McGill earns official designation as a Fair Trade campus
By month’s end most coffee, chocolate sold on campus will be Fair Trade
By Victoria Leenders-Cheng
Aficionados of coffee, chocolate, or both – and really, that should include just about everyone—listen up. You can now get your caffeine or chocolate fix on campus while also soothing your conscience.
This summer, McGill received Fair Trade Canada’s official designation as a Fair Trade campus. By the end of September, all coffee sold by University- or student-run stores, vending machines, residences and cafeterias will be Fair Trade certified. Fair Trade certified tea and chocolate will always be available for purchase at these locations.
Fair Trade products, which aim to build sustainable long-term trading relationships with farmers and artisans that benefit all parties, “have already been available across campus in varying degrees,” said Oliver de Volpi, Executive Chef, Operations and Sustainability, for Student Housing and Hospitality Services (SHHS).
Working in tandem, SHHS and McGill’s chapter of Engineers Without Borders (EWB) sought to ensure that all the food providers and student groups on campus, including the Students’ Society of McGill University and the Post-Graduate Students’ Society, complied with the Fair Trade criteria. All University- or student-run food service outlets (excluding national chains such as Tim Hortons or Subway) must only sell Fair Trade coffee and must also sell at least three Fair Trade teas and one Fair Trade chocolate option, said de Volpi.
Student groups around the University were very enthusiastic about the initiative, said Engineers Without Borders McGill chapter VP of Fair Trade Jessica Hoch. “EWB Canada aims to eradicate poverty through systemic change and investing in people,” she said. “The Fair Trade Campus designation is a concrete, sustainable way of partially meeting this goal.”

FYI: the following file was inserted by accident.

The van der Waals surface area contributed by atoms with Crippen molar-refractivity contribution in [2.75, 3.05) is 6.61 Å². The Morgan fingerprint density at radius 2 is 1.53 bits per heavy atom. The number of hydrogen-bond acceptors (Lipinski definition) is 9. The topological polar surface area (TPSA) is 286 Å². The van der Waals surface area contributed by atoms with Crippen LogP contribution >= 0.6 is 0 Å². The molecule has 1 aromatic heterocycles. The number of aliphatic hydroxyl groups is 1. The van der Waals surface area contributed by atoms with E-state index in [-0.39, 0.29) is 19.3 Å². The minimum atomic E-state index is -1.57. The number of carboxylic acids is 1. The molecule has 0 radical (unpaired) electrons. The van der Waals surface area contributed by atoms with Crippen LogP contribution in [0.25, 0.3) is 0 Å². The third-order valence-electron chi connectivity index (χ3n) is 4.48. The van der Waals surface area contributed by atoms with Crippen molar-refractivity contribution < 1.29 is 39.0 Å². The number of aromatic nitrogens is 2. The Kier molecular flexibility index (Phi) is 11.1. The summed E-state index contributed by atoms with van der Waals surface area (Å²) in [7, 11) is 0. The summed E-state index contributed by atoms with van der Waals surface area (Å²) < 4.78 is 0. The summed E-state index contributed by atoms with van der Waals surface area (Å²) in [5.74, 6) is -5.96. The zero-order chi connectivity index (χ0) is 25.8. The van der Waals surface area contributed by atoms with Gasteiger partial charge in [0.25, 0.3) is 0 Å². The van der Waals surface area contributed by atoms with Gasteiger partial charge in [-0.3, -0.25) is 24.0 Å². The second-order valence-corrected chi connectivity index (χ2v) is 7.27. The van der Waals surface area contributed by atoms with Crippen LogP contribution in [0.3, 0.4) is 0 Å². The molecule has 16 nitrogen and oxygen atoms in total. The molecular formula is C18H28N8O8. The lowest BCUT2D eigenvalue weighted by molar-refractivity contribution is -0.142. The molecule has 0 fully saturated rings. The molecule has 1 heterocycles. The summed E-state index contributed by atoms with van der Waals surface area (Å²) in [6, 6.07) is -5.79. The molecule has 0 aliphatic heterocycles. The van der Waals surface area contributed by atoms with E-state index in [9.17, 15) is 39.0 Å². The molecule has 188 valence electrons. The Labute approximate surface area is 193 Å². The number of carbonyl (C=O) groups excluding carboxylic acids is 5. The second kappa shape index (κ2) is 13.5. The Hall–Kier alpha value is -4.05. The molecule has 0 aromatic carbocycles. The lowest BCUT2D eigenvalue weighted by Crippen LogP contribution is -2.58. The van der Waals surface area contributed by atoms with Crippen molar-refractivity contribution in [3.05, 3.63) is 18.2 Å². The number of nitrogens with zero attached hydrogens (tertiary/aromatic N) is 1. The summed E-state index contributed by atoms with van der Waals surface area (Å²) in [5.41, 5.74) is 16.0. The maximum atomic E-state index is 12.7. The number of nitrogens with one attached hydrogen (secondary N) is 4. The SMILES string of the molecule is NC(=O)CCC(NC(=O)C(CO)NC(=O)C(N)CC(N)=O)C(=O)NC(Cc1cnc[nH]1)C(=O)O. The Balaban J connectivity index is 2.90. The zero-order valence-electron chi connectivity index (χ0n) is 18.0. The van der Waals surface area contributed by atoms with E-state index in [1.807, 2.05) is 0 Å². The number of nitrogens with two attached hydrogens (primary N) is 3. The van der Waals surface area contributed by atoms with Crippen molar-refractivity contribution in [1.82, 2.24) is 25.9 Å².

Hoch hopes this enthusiasm gains momentum as a result of the designation. “We want to establish ways to effectively promote Fair Trade products through increased availability on campus,” she explained.
Throughout the week of Sept. 23, SHHS and EWB will celebrate the Fair Trade designation by handing out coffee and chocolate at student residences and selling $0.99 fair trade coffee all over campus. As well, the SHHS and EWB are working towards offering an even greater number of Fair Trade items, such as bananas, sugar and cotton t-shirts sold at McGill. “These items are less known for fair trade than coffee and chocolate but they will increase the value of our Fair Trade designation and emphasize our commitment to this initiative,” said de Volpi.
What’s so fair about Fair Trade?
Fair Trade products aim to build meaningful long-term trading relationships with farmers and artisans by paying them in accordance with principles of fairness and decency – usually by paying a better price for products, but also by ensuring safe labour practices and ecological and sustainable measures of production.
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